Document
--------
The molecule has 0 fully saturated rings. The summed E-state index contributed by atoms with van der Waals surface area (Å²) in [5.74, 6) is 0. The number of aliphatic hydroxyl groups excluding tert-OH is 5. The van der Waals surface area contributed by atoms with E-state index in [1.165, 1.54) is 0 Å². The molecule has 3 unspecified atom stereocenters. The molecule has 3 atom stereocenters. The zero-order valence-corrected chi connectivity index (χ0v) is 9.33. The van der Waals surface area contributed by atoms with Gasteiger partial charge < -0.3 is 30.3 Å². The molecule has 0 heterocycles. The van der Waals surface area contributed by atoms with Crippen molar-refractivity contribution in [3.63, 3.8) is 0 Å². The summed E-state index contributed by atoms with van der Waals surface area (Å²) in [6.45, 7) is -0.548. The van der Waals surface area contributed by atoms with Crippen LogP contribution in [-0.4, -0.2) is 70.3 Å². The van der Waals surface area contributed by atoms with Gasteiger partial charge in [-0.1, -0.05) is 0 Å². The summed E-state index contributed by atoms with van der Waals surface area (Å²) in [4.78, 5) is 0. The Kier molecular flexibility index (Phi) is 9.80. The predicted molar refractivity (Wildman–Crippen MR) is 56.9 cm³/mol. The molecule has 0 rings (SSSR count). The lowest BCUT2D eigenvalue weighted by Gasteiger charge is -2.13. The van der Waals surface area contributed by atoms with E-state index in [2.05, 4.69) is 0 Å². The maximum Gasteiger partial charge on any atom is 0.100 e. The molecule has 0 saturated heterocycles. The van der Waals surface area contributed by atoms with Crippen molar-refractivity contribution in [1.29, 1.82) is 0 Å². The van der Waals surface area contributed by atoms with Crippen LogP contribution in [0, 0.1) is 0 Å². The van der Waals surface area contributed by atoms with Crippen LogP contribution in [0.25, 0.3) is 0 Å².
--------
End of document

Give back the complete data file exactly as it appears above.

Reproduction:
The molecule has 0 fully saturated rings. The summed E-state index contributed by atoms with van der Waals surface area (Å²) in [5.74, 6) is 0. The number of aliphatic hydroxyl groups excluding tert-OH is 5. The van der Waals surface area contributed by atoms with E-state index in [1.165, 1.54) is 0 Å². The molecule has 3 unspecified atom stereocenters. The molecule has 3 atom stereocenters. The zero-order valence-corrected chi connectivity index (χ0v) is 9.33. The van der Waals surface area contributed by atoms with Gasteiger partial charge < -0.3 is 30.3 Å². The molecule has 0 heterocycles. The van der Waals surface area contributed by atoms with Crippen molar-refractivity contribution in [3.63, 3.8) is 0 Å². The summed E-state index contributed by atoms with van der Waals surface area (Å²) in [6.45, 7) is -0.548. The van der Waals surface area contributed by atoms with Crippen LogP contribution in [-0.4, -0.2) is 70.3 Å². The van der Waals surface area contributed by atoms with Gasteiger partial charge in [-0.1, -0.05) is 0 Å². The summed E-state index contributed by atoms with van der Waals surface area (Å²) in [4.78, 5) is 0. The Kier molecular flexibility index (Phi) is 9.80. The predicted molar refractivity (Wildman–Crippen MR) is 56.9 cm³/mol. The molecule has 0 rings (SSSR count). The lowest BCUT2D eigenvalue weighted by Gasteiger charge is -2.13. The van der Waals surface area contributed by atoms with E-state index in [2.05, 4.69) is 0 Å². The maximum Gasteiger partial charge on any atom is 0.100 e. The molecule has 0 saturated heterocycles. The van der Waals surface area contributed by atoms with Crippen molar-refractivity contribution in [1.29, 1.82) is 0 Å². The van der Waals surface area contributed by atoms with Crippen LogP contribution in [0, 0.1) is 0 Å². The van der Waals surface area contributed by atoms with Crippen LogP contribution in [0.25, 0.3) is 0 Å².